A Virginian on both my parents’ sides, I’ve lived in Colorado for almost 14 years. I’ve done (and still do) web development, and financial analysis, I’ve run for office, started this blog and a couple of others, hosted and guest-hosted talk radio.
This blog is mostly about politics, because of its immediacy and never-ending source of grist for the mill. But it’s also about other stuff, like sports, Judaism, history, the odd TV show or movie (even TV shows about movies), and trips I happen to take. A lot of those pieces show up elsewhere on the site, too.
I’m also a Senior Fellow in Fiscal Policy at the Independence Institute, where I’ve written extensively about Colorado’s public pensions, and other topics of interest.
I currently live in Denver with my wife Susie and son David.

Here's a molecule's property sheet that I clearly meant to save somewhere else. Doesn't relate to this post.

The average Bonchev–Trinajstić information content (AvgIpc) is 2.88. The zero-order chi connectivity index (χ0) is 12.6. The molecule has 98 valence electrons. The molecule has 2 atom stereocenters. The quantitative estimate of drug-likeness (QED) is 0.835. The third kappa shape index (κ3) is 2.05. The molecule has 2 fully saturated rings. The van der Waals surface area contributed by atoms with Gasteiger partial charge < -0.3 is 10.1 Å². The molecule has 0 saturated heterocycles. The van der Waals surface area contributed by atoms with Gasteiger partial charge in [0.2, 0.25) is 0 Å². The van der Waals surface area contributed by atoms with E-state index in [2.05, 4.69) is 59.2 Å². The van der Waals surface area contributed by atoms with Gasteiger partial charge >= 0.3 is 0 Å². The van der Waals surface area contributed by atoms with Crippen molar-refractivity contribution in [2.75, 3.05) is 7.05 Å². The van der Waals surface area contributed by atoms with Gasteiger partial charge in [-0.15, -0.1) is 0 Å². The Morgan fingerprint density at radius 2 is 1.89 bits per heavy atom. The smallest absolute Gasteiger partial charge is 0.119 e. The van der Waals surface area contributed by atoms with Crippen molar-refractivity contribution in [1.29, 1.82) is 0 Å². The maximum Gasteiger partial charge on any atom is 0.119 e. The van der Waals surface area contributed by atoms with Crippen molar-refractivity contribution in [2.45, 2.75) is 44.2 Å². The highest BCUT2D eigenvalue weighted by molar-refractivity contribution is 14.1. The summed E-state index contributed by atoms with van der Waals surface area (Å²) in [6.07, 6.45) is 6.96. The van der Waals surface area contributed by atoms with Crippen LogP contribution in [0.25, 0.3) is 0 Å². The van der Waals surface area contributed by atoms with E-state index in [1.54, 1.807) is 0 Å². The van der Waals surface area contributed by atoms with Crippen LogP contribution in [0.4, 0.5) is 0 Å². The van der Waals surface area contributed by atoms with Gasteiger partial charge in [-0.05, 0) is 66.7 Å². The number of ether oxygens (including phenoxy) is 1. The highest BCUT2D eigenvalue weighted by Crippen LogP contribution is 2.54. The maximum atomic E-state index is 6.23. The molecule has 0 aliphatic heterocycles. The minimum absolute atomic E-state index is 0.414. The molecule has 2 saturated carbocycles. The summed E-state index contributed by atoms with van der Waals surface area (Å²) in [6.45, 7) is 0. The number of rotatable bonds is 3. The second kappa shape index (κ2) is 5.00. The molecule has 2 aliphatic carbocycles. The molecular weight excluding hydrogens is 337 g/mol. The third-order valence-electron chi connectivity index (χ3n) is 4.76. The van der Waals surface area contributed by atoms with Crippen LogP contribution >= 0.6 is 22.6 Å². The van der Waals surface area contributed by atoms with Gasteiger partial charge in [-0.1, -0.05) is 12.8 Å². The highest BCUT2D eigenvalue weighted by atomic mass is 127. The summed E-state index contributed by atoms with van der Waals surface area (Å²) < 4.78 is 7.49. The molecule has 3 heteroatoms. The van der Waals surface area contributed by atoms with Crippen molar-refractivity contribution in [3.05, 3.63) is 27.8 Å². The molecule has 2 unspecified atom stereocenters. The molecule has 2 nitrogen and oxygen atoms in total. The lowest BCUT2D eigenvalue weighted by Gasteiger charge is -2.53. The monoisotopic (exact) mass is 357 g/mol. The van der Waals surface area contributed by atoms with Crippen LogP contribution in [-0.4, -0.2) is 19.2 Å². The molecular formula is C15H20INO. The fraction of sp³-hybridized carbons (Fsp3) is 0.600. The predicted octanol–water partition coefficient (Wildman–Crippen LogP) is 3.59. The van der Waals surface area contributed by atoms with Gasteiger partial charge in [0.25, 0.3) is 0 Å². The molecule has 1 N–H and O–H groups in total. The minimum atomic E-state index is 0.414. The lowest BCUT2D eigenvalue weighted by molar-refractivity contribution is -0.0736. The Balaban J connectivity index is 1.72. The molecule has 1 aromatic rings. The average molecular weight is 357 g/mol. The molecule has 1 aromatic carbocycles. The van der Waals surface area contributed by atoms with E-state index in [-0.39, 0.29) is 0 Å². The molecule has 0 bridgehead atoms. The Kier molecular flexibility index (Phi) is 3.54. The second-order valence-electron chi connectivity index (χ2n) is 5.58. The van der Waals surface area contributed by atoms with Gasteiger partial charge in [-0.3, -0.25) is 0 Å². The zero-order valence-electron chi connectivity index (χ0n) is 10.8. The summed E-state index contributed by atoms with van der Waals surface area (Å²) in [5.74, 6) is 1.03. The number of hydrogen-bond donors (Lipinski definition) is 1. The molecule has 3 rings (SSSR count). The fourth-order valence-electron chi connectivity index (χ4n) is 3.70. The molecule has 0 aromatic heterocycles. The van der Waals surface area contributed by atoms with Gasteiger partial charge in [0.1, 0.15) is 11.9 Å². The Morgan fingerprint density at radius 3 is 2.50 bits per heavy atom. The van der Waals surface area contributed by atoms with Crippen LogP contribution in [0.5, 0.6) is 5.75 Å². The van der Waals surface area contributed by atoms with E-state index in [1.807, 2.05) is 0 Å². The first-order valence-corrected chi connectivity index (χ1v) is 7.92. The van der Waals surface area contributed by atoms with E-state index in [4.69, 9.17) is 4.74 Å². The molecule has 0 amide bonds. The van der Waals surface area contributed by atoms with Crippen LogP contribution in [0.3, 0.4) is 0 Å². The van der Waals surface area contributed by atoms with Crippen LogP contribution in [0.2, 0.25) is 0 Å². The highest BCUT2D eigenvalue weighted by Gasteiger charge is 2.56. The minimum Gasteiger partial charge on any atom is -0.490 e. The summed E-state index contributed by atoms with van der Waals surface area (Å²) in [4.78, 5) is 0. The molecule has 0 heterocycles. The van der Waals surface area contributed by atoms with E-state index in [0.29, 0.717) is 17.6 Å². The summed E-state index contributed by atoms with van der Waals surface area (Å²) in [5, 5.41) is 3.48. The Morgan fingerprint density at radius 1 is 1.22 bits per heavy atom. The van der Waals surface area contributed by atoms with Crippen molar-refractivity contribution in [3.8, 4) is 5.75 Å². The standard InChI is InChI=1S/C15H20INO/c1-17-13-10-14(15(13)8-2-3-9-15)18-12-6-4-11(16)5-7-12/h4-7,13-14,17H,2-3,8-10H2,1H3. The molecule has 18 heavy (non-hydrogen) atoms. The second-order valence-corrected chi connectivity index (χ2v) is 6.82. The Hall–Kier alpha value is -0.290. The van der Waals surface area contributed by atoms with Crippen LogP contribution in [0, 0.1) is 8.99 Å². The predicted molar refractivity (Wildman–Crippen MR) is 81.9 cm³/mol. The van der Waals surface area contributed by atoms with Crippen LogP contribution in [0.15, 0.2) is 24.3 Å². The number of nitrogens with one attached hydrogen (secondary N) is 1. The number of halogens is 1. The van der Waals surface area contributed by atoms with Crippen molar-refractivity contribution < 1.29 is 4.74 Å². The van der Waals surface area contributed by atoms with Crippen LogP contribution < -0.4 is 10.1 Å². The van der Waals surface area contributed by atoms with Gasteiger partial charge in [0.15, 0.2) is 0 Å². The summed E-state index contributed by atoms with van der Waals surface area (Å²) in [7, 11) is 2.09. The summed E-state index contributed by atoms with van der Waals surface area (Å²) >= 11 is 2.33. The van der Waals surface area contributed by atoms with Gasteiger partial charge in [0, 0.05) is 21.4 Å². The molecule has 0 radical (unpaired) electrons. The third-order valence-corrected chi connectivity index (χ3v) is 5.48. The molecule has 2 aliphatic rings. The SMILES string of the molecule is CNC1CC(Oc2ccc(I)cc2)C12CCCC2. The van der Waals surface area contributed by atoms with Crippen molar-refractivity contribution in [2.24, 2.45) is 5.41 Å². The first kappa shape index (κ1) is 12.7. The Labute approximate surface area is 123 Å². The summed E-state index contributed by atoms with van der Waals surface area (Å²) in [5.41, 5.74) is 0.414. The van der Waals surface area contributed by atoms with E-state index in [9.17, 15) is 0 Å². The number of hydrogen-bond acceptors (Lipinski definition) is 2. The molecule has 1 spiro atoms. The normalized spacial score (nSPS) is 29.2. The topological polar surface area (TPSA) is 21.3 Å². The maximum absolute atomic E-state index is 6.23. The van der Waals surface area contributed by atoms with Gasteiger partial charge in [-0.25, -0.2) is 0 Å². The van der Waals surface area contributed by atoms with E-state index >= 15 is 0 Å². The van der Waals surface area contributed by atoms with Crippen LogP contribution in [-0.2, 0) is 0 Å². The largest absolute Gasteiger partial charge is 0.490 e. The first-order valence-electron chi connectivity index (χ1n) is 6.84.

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#1 by RogerDub on June 24th, 2015
Enjoyed your recent PERA article at Complete Colorado, June 24, 2015.
I’ve always thought PERA should dump the in-house management and let Vanguard run their investments with a passive, indexed approach.
For example, in 2014 a portfolio of 60% Total Stock Market Index and 40% of Total Bond Market Index would have returned 9.8%.
Vanguard historical returns are available in an easy to use spreadsheet linked at http://www.bogleheads.org/wiki/Simba's_backtesting_spreadsheet
If enough PERA stakeholders understood the true “costs” of in-house PERA management, the path to reform might be eased.
A side benefit would expose the folly of the 7.5% projected returns. Look at the 60/40 returns for 2000 through 2008 …. 1.2%. Or from 2000 – 2014 … 5.6%.
Yes, from the last 30 years (1985-2014) the nominal return was 9.8%, but we’re not starting with 1985 interest rates, so bonds are going to be a drag for at least the next 10 years.
Keep up the good work.